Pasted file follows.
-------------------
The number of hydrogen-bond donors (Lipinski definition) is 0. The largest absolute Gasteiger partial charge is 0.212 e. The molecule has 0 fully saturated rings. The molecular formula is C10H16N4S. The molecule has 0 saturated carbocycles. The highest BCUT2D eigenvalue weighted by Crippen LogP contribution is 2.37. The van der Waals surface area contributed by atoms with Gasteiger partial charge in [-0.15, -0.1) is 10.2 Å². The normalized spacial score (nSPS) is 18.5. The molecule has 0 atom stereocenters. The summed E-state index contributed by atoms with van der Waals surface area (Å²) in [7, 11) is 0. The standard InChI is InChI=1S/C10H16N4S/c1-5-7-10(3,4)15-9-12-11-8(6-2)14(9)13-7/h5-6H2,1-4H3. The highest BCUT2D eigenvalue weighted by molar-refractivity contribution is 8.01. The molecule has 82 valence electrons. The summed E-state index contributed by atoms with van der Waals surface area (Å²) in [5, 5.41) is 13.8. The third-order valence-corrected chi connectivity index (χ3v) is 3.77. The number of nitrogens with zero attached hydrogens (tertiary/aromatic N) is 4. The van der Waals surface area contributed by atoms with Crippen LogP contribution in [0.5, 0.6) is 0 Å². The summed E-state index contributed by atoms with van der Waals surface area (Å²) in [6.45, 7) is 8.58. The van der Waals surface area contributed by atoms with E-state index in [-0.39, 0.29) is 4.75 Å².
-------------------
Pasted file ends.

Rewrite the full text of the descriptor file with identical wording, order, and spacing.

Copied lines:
The number of hydrogen-bond donors (Lipinski definition) is 0. The largest absolute Gasteiger partial charge is 0.212 e. The molecule has 0 fully saturated rings. The molecular formula is C10H16N4S. The molecule has 0 saturated carbocycles. The highest BCUT2D eigenvalue weighted by Crippen LogP contribution is 2.37. The van der Waals surface area contributed by atoms with Gasteiger partial charge in [-0.15, -0.1) is 10.2 Å². The normalized spacial score (nSPS) is 18.5. The molecule has 0 atom stereocenters. The summed E-state index contributed by atoms with van der Waals surface area (Å²) in [7, 11) is 0. The standard InChI is InChI=1S/C10H16N4S/c1-5-7-10(3,4)15-9-12-11-8(6-2)14(9)13-7/h5-6H2,1-4H3. The highest BCUT2D eigenvalue weighted by molar-refractivity contribution is 8.01. The molecule has 82 valence electrons. The summed E-state index contributed by atoms with van der Waals surface area (Å²) in [5, 5.41) is 13.8. The third-order valence-corrected chi connectivity index (χ3v) is 3.77. The number of nitrogens with zero attached hydrogens (tertiary/aromatic N) is 4. The van der Waals surface area contributed by atoms with Crippen LogP contribution in [0.5, 0.6) is 0 Å². The summed E-state index contributed by atoms with van der Waals surface area (Å²) in [6.45, 7) is 8.58. The van der Waals surface area contributed by atoms with E-state index in [-0.39, 0.29) is 4.75 Å².